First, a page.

I bought Dickies, size 50 since “fifties” are what the true Cholas wore. I got a bandana to match my black creased Dickies. I learned how to tie it so I wouldn’t look more like Aunt Jemima and less like Snoop Dogg—or Snoop Nerd as my family replied when I sent a selfie of the outfit. Then one of them said, don’t get arrested. I hadn’t given this exercise quite that much thought to take into consideration the possibility of arrest. I had lived in Lincoln long enough to know the arrested types did things like sell drugs, set things on fire and beat up somebody they lived with—usually a wife or girlfriend. Still, as I got ready to leave my apartment, I took off the plaid shirt, buttoned once at the collar and hung it over my forearm. In its place on my body, a black jean jacket with no markings, no protest buttons, just rivets that said in the least confrontational way, “Lee Jeans”
“Scoop Nerd.” My brother says as I call him from the car to ask if he has gotten the selfies I sent the night before from my bedroom photo shoot of my outfit. I was testing the bandana—must remember, less Jemima, more Snoop—I waited overnight for an answer from my little brother but then he was on a date. Dates, yes something else you have when you’re not in graduate school coming up with rhetorical exercises to create cultural awareness around the importance of naming. What do I know of naming is more than what I know about un-naming or worse, mis-naming someone the world thinks shares my DNA-something I've decided, really only happens when all we share a common toilet during a party.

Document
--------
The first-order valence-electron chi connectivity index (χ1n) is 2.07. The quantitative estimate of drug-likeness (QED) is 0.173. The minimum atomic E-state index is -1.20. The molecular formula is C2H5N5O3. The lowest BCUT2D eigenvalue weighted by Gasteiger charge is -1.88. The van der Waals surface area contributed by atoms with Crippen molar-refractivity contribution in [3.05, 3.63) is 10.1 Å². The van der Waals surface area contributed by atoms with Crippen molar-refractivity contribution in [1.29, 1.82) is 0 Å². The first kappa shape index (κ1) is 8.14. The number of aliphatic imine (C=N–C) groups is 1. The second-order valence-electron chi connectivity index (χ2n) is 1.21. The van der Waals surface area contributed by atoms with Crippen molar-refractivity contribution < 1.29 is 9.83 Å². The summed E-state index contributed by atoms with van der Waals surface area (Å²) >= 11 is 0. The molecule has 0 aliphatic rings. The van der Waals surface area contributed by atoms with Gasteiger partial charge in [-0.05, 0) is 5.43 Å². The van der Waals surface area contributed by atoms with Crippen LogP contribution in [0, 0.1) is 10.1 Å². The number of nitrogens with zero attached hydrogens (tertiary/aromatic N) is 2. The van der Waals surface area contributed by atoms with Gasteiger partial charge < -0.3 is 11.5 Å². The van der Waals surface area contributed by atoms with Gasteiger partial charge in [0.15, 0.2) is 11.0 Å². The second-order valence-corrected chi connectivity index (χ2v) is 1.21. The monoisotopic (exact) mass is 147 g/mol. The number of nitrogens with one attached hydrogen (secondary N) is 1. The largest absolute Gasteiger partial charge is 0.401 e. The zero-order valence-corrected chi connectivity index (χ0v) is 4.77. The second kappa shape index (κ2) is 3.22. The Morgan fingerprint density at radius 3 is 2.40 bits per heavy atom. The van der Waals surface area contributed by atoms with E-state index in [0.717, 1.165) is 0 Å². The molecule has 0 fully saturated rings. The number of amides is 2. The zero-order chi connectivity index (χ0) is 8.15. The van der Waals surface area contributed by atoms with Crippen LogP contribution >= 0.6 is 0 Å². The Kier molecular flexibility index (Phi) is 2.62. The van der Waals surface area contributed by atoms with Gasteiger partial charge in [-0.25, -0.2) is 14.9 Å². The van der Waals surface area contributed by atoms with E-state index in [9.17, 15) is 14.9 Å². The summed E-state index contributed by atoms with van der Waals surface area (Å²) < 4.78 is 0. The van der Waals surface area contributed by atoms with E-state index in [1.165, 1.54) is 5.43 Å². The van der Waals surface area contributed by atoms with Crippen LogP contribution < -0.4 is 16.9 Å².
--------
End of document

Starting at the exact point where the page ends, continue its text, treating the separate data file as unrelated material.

My plan was to walk a campus, wearing a body cam, taping the three of us walking with a second camera. I drove to campus, meeting my comrades in arms in front of the union. They too would be dressed as cholas—we were going to chola walk the campus.
I did stay within speed limit on Highway 2—a road I had flown down several tens of miles over the speed limit at least once a week. Today I would not be stopped. I even drove slowly past the Nebraska Penitentiary and wondered, did anyone in there look like I was planning to look in twenty minutes—you know, chola-fied everyday? I wondered how fast I could get my ass beat down in prison. I wondered if I would ever end up in prison. You know, get too mad one day because someone called me Maria to my face at a moment when some form I had just tried to turn in wouldn’t be accepted because I had forgotten to do some top secret special thing they only told the white kids about because that’s how it is.